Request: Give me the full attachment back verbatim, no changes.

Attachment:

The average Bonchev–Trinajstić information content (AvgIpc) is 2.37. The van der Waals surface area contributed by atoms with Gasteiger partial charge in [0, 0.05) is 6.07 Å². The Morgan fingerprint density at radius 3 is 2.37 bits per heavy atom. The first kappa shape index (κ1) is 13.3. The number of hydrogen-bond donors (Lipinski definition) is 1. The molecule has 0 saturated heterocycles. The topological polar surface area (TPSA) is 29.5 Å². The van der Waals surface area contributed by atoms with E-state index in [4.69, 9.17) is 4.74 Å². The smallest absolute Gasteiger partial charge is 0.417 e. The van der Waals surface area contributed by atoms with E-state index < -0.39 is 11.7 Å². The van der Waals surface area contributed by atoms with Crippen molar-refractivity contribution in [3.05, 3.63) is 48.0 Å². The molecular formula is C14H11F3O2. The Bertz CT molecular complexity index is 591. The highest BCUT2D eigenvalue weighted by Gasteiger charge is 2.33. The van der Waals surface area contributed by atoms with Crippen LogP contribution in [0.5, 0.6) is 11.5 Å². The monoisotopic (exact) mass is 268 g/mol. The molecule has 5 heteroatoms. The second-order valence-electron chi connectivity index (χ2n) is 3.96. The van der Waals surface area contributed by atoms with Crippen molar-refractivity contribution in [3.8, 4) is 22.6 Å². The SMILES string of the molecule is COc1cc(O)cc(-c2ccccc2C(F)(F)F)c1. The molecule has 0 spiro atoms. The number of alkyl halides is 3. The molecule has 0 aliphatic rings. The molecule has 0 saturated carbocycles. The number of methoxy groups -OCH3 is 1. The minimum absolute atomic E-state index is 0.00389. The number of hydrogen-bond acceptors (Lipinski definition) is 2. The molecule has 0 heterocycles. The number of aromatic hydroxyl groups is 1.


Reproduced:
The average Bonchev–Trinajstić information content (AvgIpc) is 2.37. The van der Waals surface area contributed by atoms with Gasteiger partial charge in [0, 0.05) is 6.07 Å². The Morgan fingerprint density at radius 3 is 2.37 bits per heavy atom. The first kappa shape index (κ1) is 13.3. The number of hydrogen-bond donors (Lipinski definition) is 1. The molecule has 0 saturated heterocycles. The topological polar surface area (TPSA) is 29.5 Å². The van der Waals surface area contributed by atoms with E-state index in [4.69, 9.17) is 4.74 Å². The smallest absolute Gasteiger partial charge is 0.417 e. The van der Waals surface area contributed by atoms with E-state index < -0.39 is 11.7 Å². The van der Waals surface area contributed by atoms with Crippen molar-refractivity contribution in [3.05, 3.63) is 48.0 Å². The molecular formula is C14H11F3O2. The Bertz CT molecular complexity index is 591. The highest BCUT2D eigenvalue weighted by Gasteiger charge is 2.33. The van der Waals surface area contributed by atoms with Crippen LogP contribution in [0.5, 0.6) is 11.5 Å². The monoisotopic (exact) mass is 268 g/mol. The molecule has 5 heteroatoms. The second-order valence-electron chi connectivity index (χ2n) is 3.96. The van der Waals surface area contributed by atoms with Crippen molar-refractivity contribution in [3.8, 4) is 22.6 Å². The SMILES string of the molecule is COc1cc(O)cc(-c2ccccc2C(F)(F)F)c1. The molecule has 0 spiro atoms. The number of alkyl halides is 3. The molecule has 0 aliphatic rings. The molecule has 0 saturated carbocycles. The number of methoxy groups -OCH3 is 1. The minimum absolute atomic E-state index is 0.00389. The number of hydrogen-bond acceptors (Lipinski definition) is 2. The molecule has 0 heterocycles. The number of aromatic hydroxyl groups is 1.